Measuring the impact of casino promotions and campaigns is essential to formulating a successful long-term marketing strategy — after all, how can you confidently plan a marketing calendar if you don’t know what has worked and what hasn’t? The pervasive problem at many (if not most) casinos is the inaccurate measurement of that impact. Marketers tend to greatly overstate the revenue gains generated by the promotions they roll out. This explains the contradiction between a marketer stating every campaign had a positive ROI while Finance reports a casino-wide revenue total that is down, or only up modestly, year-over-year.
Why does this happen? At most casinos, the revenue attributed to a campaign is the sum total of all revenue generated by every player who participated in that campaign. That is, if you invited people to pick up a free coffee maker on October 14, and 2000 people actually did, then all 2000 players’ total revenue on October 14 would be counted towards the coffee maker promotion. But wait, you might be saying, that’s not true — we de-layer the players’ revenue, so it doesn’t all go towards the coffee maker (if you are not familiar with de-layering, please see the footnote below). Still, the flaw is that every dollar of revenue is attributed to some marketing campaign — implicitly assuming that every visit by every player who redeems an offer was incented by your marketing. This is demonstrably false. Many players happily accept the free slot play, free gifts, free food, and whatever else your casino offers them — yet this is not the primary reason they visit, nor would their play completely dry up if these incentives were reduced or eliminated.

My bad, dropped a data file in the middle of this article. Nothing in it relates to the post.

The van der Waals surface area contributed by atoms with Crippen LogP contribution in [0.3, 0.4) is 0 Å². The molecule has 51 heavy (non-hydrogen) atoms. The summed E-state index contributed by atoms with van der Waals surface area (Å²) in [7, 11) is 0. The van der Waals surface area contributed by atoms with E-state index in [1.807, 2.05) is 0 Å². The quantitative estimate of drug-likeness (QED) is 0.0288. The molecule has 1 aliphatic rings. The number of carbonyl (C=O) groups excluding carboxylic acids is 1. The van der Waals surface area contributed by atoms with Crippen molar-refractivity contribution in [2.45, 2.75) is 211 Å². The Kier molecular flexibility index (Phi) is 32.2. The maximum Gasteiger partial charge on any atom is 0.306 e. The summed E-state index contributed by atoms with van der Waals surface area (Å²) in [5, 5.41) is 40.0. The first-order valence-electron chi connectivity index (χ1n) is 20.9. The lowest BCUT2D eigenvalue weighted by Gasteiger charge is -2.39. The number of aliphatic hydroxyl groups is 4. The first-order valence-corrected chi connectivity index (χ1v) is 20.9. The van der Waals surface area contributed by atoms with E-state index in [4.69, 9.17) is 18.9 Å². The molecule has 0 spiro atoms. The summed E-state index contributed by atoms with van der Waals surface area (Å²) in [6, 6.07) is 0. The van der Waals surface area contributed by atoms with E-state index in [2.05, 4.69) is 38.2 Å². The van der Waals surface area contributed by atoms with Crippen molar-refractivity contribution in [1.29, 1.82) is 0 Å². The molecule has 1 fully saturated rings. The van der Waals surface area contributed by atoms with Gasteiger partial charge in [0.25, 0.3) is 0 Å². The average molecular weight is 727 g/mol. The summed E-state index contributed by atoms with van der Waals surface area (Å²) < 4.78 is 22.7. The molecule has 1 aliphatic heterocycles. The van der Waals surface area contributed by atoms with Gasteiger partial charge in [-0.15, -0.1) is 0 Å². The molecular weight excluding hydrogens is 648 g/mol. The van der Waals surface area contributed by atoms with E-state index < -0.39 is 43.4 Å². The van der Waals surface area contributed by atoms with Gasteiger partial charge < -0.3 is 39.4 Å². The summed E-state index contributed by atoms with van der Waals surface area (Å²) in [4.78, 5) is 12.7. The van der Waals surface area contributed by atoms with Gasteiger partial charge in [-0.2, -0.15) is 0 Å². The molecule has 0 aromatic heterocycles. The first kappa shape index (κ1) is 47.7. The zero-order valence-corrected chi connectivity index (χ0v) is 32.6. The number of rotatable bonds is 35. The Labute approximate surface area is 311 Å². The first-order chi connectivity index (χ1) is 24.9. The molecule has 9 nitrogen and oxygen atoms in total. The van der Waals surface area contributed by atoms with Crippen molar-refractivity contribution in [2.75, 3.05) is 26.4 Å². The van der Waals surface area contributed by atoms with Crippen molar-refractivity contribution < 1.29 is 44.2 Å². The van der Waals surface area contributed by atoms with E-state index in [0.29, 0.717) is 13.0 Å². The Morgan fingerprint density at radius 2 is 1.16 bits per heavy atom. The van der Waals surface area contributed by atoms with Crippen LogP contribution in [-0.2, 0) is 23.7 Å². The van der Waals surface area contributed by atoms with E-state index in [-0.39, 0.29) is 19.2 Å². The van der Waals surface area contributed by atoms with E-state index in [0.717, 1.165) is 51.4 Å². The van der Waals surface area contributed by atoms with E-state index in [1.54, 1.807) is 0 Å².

So going back to the coffee maker example… let’s assume the 2000 players who picked up their gift lost $120,000 in total on this day, for a $60 average. To attribute the entire $120,000 in revenue to the coffee maker is simply wrong. Instead, you must have some benchmark that measures what the likely revenue would have been without the incentive, and then calculate the difference. Only this amount can be attributed to the promotion. If these players would have generated $90,000 on a typical day, then the lift from the coffee maker giveaway was $30,000. If each coffee maker cost the casino $12, so total cost was $24,000, then we have a “profit” of $6,000 and an ROI of 25%. Which is certainly nice, but far different than a 400% ROI, which is what we’d have if we assumed all $120,000 was generated by the promotion. It seems obvious, yet many casino analysts don’t perform their calculations this way.
So how do we create accurate benchmarks in order to determine lift? Stay tuned, we’ll look into that in a future post.
De-layering: splitting up a player’s total revenue into smaller pieces, assigning a unique piece to multiple “layered” marketing offers. So imagine a player in the above example who lost $240 on his/her trip, during which s/he picked up a coffee maker, and also redeemed a $40 free play coupon, and also enjoyed a free buffet. An analyst would likely attribute $80 (1/3) towards each of the three offers. This prevents double- or triple-counting, where the full $240 would be counted three times, as each of the three promotions was analyzed.
Read more in Part 2...